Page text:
Friday, June 4, 2010

The Rye Revival Is a Mirage.

Every publication this side of "Highlights for Children" has done a story about the rye whiskey revival. I've written a couple of them myself.

But for all the buzz, sales of straight rye whiskey are still tiny. At best they have grown a little, but from a very small base.

Last December in The Bourbon Country Reader, I wrote that I've talked to the distilleries and if they were making rye three days a year, it is now four, but that's all the more it has grown after several years of good press.

Now I've gotten some sales numbers. The person who gave them to me explained that the numbers for Heaven Hill's and Sazerac's products are low because they don't report their sales figures. As private companeis, they don't have to. What numbers we have for them come from what they sell to control states, which is reported by the states.

Still, this will give you some idea. It represents a running year, so May 2009 through April 2010 in this case.

Jim Beam Rye is far and away the leader at 42,365 cases. To give you a frame of reference, the big bourbon and Tennessee whiskey brands -- Jim, Jack and Evan -- each sell millions of cases a year. Wild Turkey 101 and Maker's Mark are each a bit shy of breaking the million-case threshold. A brand like Knob Creek or Woodford Reserve will sell more than 100,000 cases a year.

So if the number one rye is 42,365 cases, that means it's a very small category.

Second after Jim Beam Rye is Old Overholt Rye, which Beam makes. It clocks in at 18,804 cases. Third is Beam's Ri 1, at 3,746 cases. The three Beam ryes are 87 percent of the category (as reported).

Next, astonishingly, is Templeton Rye at 3,351 cases, followed by Wild Turkey Rye at 2,750 cases. Sazerac Rye ("Baby Saz") is next at 1,158 cases, Rittenhouse BIB and 86 have reported just 254 and 183 cases respectively.

Why gather these numbers if we know they're not accurate? We know some (Beam's) are accurate. We know the others aren't high, we know they''re low, we just don't know how low.

Even though they don't report, if Heaven Hill's or Sazerac's ryes were outselling Beam's, they'd figure out a way to get that information out there. Heaven Hill, for example, provides enough information about the sales of Evan Williams black label to support their claim that it ranks third after Jack and Jim.

That Templeton Rye, sold in two states, is outselling Wild Turkey Rye, which is sold in 50, is fascinating too. High West sold over 1,000 cases, most of it Rendezvous Rye. Russell's Reserve Rye sold 787 cases.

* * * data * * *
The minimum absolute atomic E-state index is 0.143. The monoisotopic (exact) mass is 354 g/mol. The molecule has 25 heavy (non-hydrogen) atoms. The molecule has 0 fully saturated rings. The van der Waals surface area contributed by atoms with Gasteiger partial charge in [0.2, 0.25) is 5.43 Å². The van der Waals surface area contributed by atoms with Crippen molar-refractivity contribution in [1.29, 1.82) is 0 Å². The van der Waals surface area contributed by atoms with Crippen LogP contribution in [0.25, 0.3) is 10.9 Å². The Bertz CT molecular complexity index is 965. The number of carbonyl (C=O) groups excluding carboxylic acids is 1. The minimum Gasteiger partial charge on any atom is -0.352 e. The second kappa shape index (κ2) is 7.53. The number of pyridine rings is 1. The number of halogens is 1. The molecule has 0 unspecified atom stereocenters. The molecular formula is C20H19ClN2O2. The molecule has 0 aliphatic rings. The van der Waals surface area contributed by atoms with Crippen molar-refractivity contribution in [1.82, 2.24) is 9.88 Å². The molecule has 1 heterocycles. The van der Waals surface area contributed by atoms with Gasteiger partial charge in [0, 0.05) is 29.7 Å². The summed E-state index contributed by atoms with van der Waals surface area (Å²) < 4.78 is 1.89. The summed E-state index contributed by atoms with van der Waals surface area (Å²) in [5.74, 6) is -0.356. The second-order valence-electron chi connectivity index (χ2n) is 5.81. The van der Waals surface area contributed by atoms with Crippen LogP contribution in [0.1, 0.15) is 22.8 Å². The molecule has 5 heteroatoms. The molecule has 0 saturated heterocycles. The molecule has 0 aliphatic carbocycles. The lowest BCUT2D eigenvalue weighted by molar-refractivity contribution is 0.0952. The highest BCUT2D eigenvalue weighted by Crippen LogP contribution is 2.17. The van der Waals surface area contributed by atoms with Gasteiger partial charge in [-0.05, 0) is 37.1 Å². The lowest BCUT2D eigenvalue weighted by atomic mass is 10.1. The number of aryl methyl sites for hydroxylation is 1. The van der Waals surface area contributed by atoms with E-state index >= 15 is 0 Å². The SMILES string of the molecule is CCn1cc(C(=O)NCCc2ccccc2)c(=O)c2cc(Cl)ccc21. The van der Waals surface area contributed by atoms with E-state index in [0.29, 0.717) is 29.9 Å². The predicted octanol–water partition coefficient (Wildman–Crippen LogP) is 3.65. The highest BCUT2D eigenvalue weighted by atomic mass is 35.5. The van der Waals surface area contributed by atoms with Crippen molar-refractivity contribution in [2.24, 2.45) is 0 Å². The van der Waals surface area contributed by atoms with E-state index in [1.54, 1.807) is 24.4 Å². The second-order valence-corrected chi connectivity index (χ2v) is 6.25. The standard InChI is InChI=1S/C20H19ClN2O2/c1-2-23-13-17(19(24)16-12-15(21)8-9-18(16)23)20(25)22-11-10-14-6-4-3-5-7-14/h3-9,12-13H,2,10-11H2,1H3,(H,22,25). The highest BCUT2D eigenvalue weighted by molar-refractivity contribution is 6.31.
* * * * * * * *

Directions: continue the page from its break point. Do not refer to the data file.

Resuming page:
So I guess this is another "curb your enthusiasm" post. The rye-ality is that the rye revival is a mirage.


Jason said...

You can't ignore those facts. Whew. Great insight Chuck. Thanks.

sam k said...

Interesting report. Yes, the numbers ARE small, but nearly ever article I've read on the subject has had the "small slice" caveat as part of their disclaimer.

Now, are you sure those numbers, Heaven Hill excluded, are accurate? I'd like to see them corroborated by another source. I, like yourself, would be astounded if Templeton was actually ahead of Wild Turkey.

I'd also like to see these numbers compared to what the category was a year or two ago for a better perspective. No doubt the category is growing, but at what rate?

Thanks for the perspective, nonetheless.

Chuck Cowdery said...

Complete and accurate sales figures are notoriously hard to get in any industry because companies want to know their competition's numbers but hide their own. These came my way so I decided to share them, despite their limitations.

Anonymous said...

Whistle Pig is another great New Rye on the market...I will not dispute your facts. They are interesting.... There are a bunch of small back bourbons on the market. In my opinion Jim Beam Rye is the best House type Rye on the market. Templeton is a joke compared to the complexity of Whistle Pig.. Any deversication in the Liquor Business will be slow, and difficult.. Once people experience a Taste for the higher end Rye's. Jim Beam's sales will increase dramatically. That market has yet to see its Hay Day....

Anonymous said...

Rye numbers look small because rye whiskey has come back from near oblivion. The category has been growing in leaps and bounds for several years straight, and 2011 saw a more than 50% increase for rye taken as a whole. Jim Beam, who Cowdery relies so heavily on here, saw its rye sales go up by 64% that year. And that was on top of 2010's growth.

Do the math and you see Old Overholt/Jim Beam Rye are now shipping on about the same level as Knob Creek and Woodford Reserve.

When pundits get it wrong most of the time, they ought to be ignored....

Chuck Cowdery said...

A lot has changed in the 28 months since this post was written, and rye sales have continued to grow, but rye is still a drop in bourbon's bucket.